While the S&P-500 (SPY) has taken a beating over the past month, leaving the index 18% from its highs, the damage inflicted has been tame relative to the shellacking we’ve seen in the Gold Miners Index (GDX).
Not only has the GDX’s decline been double that of the S&P-500, but the most recent drop is one of the worst in a decade in terms of velocity. This is because the GDX was down 44% in just 95 trading days last Friday, translating to an annualized decline of 79%.
This decline, coupled with muted 10-year returns since the peak of the last bull market cycle (2011), and lifeless 2-year returns since the August 2020 peak, has led to despair in the sector, with many investors not even interested in looking at their portfolios if they hold precious metals stocks.
I believe this has bred conditions for a violent rally to the upside, especially with sentiment for gold (GLD) sitting at its lowest levels in 18 months, as most investors have also given up on the metal.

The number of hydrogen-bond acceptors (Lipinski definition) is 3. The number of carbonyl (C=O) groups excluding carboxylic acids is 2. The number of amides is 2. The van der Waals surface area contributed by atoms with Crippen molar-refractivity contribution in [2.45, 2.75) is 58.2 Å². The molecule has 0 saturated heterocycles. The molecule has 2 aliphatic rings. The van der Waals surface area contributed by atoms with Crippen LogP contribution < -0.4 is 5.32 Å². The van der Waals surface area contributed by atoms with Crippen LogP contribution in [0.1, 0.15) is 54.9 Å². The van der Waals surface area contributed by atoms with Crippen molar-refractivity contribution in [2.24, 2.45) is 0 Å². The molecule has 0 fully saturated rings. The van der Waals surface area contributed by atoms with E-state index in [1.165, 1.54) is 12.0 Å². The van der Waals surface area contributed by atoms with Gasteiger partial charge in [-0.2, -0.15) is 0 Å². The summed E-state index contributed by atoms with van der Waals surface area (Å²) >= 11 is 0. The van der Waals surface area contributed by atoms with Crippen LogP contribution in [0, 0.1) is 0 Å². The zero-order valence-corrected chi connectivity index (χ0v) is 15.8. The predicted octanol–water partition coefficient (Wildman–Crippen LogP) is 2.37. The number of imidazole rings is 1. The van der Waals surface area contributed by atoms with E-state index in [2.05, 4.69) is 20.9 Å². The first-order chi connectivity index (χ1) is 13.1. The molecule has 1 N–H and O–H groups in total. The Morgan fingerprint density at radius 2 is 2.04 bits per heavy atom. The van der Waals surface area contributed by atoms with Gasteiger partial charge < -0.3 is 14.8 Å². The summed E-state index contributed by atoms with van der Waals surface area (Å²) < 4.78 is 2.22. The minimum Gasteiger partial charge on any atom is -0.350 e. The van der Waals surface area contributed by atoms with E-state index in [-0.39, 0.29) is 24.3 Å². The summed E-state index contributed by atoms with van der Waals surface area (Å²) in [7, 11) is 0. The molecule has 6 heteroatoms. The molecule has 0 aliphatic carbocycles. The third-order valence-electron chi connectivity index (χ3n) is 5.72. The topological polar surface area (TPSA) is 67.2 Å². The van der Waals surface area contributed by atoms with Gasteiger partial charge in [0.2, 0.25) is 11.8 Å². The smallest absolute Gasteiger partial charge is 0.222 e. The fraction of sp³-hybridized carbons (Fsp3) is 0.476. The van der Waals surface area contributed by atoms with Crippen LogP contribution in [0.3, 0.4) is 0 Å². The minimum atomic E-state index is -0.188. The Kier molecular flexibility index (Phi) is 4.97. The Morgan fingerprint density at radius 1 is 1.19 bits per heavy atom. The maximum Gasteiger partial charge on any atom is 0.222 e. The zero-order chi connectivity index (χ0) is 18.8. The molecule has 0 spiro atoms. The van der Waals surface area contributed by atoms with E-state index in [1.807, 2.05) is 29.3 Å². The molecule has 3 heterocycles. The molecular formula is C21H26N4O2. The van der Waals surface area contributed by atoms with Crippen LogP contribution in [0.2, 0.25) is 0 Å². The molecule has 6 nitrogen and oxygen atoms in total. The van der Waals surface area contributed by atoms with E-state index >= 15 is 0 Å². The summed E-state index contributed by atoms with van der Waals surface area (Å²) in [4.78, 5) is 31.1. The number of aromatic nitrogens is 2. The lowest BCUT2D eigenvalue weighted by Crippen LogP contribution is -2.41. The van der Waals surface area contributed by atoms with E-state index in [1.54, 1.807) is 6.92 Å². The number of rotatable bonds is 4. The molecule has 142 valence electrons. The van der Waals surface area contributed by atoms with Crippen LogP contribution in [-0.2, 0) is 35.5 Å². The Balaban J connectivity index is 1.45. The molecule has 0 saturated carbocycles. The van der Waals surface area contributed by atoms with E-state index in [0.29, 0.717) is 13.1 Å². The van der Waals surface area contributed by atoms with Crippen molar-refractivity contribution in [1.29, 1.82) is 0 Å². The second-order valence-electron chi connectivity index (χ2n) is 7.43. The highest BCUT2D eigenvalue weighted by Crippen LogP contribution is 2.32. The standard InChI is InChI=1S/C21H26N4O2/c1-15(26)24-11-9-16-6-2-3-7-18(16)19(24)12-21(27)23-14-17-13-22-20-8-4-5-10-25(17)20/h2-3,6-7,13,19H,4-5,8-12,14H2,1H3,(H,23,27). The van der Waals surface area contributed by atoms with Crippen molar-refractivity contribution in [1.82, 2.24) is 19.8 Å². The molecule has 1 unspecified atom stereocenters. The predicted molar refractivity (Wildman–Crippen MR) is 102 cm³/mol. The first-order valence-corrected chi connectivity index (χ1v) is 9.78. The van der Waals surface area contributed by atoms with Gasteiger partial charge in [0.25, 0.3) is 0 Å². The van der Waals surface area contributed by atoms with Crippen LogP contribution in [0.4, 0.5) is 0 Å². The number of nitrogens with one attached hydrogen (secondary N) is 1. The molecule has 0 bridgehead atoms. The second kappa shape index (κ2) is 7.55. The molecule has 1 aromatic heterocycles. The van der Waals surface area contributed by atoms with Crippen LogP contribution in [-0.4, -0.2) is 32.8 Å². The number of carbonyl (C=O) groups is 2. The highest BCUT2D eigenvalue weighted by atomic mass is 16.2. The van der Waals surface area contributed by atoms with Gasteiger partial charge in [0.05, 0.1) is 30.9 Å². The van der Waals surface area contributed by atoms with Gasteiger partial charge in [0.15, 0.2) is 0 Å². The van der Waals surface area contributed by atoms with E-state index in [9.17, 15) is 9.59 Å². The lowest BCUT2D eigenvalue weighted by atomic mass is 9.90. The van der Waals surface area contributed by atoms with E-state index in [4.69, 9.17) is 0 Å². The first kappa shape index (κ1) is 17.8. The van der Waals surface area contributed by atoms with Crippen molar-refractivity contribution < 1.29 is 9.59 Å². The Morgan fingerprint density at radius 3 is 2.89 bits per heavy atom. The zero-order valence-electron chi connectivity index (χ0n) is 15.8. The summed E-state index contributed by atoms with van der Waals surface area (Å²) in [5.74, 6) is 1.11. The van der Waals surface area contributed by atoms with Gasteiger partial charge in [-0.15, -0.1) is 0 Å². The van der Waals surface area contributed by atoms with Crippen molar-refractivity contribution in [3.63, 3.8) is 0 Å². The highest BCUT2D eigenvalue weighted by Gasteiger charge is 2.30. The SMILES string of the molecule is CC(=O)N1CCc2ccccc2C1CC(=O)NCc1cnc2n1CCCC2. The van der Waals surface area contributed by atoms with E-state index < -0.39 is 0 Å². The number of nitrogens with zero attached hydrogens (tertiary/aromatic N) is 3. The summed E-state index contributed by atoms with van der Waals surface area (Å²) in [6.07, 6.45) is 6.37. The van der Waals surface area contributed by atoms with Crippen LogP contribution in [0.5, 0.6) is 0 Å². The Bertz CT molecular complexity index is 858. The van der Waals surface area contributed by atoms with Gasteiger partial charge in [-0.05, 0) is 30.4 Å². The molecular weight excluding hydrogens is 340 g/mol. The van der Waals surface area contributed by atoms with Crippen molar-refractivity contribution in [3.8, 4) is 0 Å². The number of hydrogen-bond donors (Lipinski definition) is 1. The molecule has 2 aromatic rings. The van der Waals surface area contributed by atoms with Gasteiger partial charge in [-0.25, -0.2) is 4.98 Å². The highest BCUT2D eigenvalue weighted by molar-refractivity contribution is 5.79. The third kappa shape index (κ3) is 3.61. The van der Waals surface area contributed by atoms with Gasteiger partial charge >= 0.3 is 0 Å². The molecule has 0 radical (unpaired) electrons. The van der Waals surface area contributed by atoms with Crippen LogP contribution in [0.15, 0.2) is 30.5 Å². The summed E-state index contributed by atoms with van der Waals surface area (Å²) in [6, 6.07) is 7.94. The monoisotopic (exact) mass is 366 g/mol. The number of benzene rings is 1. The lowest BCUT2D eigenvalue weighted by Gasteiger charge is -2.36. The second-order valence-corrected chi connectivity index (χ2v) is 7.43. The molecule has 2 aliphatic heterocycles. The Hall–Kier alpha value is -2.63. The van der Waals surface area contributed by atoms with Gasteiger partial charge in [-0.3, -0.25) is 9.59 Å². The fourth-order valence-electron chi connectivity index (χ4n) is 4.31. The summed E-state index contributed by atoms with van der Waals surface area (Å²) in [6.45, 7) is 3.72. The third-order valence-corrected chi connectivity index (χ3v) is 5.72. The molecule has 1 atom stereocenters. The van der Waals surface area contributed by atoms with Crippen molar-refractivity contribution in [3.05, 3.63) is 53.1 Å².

In this update, we’ll look at two high-quality miners that have been thrown out with the proverbial bathwater:
Agnico Eagle Mines (AEM)
Agnico Eagle Mines (AEM) is the world’s 3rd largest gold producer, on track to produce ~3.3 million ounces of gold in 2022 from more than ten mines globally.
The major differentiator for the company relative to its peers is that it operates out of some of the safest jurisdictions globally (Canada, Australia, Finland) and boasts a margin profile that would make most producers salivate.
This is evidenced by its ~$1,010/oz operating costs in FY2022, giving the company 42% margins even at a $1,725/oz gold price. This figure compares very favorably to the industry average, with margins sitting closer to ~25% across a basket of 80 producers.